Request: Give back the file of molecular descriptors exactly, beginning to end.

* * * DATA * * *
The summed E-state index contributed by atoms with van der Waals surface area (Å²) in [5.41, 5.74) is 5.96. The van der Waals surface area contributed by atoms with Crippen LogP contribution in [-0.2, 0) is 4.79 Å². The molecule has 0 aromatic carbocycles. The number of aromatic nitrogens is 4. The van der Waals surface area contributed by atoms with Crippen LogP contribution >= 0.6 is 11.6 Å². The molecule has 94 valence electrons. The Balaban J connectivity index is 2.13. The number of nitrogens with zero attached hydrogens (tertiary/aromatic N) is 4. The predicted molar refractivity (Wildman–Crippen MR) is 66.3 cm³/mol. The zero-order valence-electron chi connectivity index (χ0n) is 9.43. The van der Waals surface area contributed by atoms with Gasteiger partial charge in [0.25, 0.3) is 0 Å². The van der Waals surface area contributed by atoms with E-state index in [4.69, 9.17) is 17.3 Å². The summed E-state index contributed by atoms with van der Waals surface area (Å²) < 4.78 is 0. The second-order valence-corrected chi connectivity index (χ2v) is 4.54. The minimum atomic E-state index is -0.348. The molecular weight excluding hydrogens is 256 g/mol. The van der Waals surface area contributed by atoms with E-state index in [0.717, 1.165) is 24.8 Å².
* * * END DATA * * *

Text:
The summed E-state index contributed by atoms with van der Waals surface area (Å²) in [5.41, 5.74) is 5.96. The van der Waals surface area contributed by atoms with Crippen LogP contribution in [-0.2, 0) is 4.79 Å². The molecule has 0 aromatic carbocycles. The number of aromatic nitrogens is 4. The van der Waals surface area contributed by atoms with Crippen LogP contribution >= 0.6 is 11.6 Å². The molecule has 94 valence electrons. The Balaban J connectivity index is 2.13. The number of nitrogens with zero attached hydrogens (tertiary/aromatic N) is 4. The predicted molar refractivity (Wildman–Crippen MR) is 66.3 cm³/mol. The zero-order valence-electron chi connectivity index (χ0n) is 9.43. The van der Waals surface area contributed by atoms with Gasteiger partial charge in [0.25, 0.3) is 0 Å². The van der Waals surface area contributed by atoms with E-state index in [4.69, 9.17) is 17.3 Å². The summed E-state index contributed by atoms with van der Waals surface area (Å²) < 4.78 is 0. The second-order valence-corrected chi connectivity index (χ2v) is 4.54. The minimum atomic E-state index is -0.348. The molecular weight excluding hydrogens is 256 g/mol. The van der Waals surface area contributed by atoms with E-state index in [0.717, 1.165) is 24.8 Å².